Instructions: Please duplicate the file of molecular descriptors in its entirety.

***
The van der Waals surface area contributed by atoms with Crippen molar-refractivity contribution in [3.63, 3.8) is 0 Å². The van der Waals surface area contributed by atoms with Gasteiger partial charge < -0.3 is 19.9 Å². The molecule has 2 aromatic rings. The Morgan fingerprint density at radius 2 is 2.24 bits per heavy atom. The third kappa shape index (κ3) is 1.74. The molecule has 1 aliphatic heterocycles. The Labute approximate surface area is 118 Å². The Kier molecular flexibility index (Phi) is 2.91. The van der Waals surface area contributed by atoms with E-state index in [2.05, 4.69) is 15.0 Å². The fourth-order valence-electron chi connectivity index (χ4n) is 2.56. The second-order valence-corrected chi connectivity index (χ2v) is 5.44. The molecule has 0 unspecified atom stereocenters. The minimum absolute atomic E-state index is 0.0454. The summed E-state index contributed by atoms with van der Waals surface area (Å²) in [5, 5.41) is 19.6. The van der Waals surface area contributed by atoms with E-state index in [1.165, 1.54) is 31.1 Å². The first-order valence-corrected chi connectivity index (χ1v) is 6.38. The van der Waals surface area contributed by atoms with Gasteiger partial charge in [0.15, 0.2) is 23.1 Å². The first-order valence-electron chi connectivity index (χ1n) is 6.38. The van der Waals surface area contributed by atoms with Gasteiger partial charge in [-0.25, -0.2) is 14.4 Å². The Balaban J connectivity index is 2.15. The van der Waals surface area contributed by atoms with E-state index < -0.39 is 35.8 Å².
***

The van der Waals surface area contributed by atoms with Crippen molar-refractivity contribution in [3.63, 3.8) is 0 Å². The van der Waals surface area contributed by atoms with Gasteiger partial charge < -0.3 is 19.9 Å². The molecule has 2 aromatic rings. The Morgan fingerprint density at radius 2 is 2.24 bits per heavy atom. The third kappa shape index (κ3) is 1.74. The molecule has 1 aliphatic heterocycles. The Labute approximate surface area is 118 Å². The Kier molecular flexibility index (Phi) is 2.91. The van der Waals surface area contributed by atoms with E-state index in [2.05, 4.69) is 15.0 Å². The fourth-order valence-electron chi connectivity index (χ4n) is 2.56. The second-order valence-corrected chi connectivity index (χ2v) is 5.44. The molecule has 0 unspecified atom stereocenters. The minimum absolute atomic E-state index is 0.0454. The summed E-state index contributed by atoms with van der Waals surface area (Å²) in [5, 5.41) is 19.6. The van der Waals surface area contributed by atoms with E-state index in [1.165, 1.54) is 31.1 Å². The first-order valence-corrected chi connectivity index (χ1v) is 6.38. The van der Waals surface area contributed by atoms with Gasteiger partial charge in [0.15, 0.2) is 23.1 Å². The first-order valence-electron chi connectivity index (χ1n) is 6.38. The van der Waals surface area contributed by atoms with Gasteiger partial charge in [-0.25, -0.2) is 14.4 Å². The Balaban J connectivity index is 2.15. The van der Waals surface area contributed by atoms with E-state index < -0.39 is 35.8 Å².